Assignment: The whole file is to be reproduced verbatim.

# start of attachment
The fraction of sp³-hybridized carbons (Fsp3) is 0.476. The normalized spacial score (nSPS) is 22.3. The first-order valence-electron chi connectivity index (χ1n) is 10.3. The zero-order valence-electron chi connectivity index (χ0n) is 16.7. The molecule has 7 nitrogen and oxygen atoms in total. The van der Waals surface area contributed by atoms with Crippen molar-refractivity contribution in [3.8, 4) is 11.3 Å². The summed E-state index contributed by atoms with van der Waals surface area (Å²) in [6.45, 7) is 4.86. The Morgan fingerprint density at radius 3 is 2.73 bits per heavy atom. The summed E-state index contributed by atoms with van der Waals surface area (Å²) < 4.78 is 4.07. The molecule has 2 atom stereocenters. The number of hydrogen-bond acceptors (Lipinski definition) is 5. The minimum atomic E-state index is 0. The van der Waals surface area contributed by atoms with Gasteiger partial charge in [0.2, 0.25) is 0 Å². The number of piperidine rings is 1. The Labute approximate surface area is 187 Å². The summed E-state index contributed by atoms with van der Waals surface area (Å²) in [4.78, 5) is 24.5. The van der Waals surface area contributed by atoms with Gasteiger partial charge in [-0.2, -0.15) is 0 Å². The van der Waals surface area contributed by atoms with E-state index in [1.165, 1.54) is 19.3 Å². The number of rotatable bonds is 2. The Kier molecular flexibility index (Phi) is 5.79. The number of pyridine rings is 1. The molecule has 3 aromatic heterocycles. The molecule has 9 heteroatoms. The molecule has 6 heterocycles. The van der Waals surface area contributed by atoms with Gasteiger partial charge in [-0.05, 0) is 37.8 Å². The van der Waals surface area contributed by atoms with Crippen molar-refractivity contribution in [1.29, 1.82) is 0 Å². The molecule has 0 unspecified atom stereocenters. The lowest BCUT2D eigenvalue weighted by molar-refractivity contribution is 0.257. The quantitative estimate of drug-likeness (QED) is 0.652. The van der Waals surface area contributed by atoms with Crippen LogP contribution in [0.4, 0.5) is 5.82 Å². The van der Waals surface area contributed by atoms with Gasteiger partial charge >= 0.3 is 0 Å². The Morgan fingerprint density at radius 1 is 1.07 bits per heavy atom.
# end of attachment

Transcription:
The fraction of sp³-hybridized carbons (Fsp3) is 0.476. The normalized spacial score (nSPS) is 22.3. The first-order valence-electron chi connectivity index (χ1n) is 10.3. The zero-order valence-electron chi connectivity index (χ0n) is 16.7. The molecule has 7 nitrogen and oxygen atoms in total. The van der Waals surface area contributed by atoms with Crippen molar-refractivity contribution in [3.8, 4) is 11.3 Å². The summed E-state index contributed by atoms with van der Waals surface area (Å²) in [6.45, 7) is 4.86. The Morgan fingerprint density at radius 3 is 2.73 bits per heavy atom. The summed E-state index contributed by atoms with van der Waals surface area (Å²) < 4.78 is 4.07. The molecule has 2 atom stereocenters. The number of hydrogen-bond acceptors (Lipinski definition) is 5. The minimum atomic E-state index is 0. The van der Waals surface area contributed by atoms with Gasteiger partial charge in [0.2, 0.25) is 0 Å². The number of piperidine rings is 1. The Labute approximate surface area is 187 Å². The summed E-state index contributed by atoms with van der Waals surface area (Å²) in [4.78, 5) is 24.5. The van der Waals surface area contributed by atoms with Gasteiger partial charge in [-0.2, -0.15) is 0 Å². The van der Waals surface area contributed by atoms with E-state index in [1.165, 1.54) is 19.3 Å². The number of rotatable bonds is 2. The Kier molecular flexibility index (Phi) is 5.79. The number of pyridine rings is 1. The molecule has 3 aromatic heterocycles. The molecule has 9 heteroatoms. The molecule has 6 heterocycles. The van der Waals surface area contributed by atoms with Gasteiger partial charge in [-0.05, 0) is 37.8 Å². The van der Waals surface area contributed by atoms with Crippen molar-refractivity contribution in [1.29, 1.82) is 0 Å². The molecule has 0 unspecified atom stereocenters. The lowest BCUT2D eigenvalue weighted by molar-refractivity contribution is 0.257. The quantitative estimate of drug-likeness (QED) is 0.652. The van der Waals surface area contributed by atoms with Crippen LogP contribution in [0.4, 0.5) is 5.82 Å². The van der Waals surface area contributed by atoms with Gasteiger partial charge >= 0.3 is 0 Å². The Morgan fingerprint density at radius 1 is 1.07 bits per heavy atom.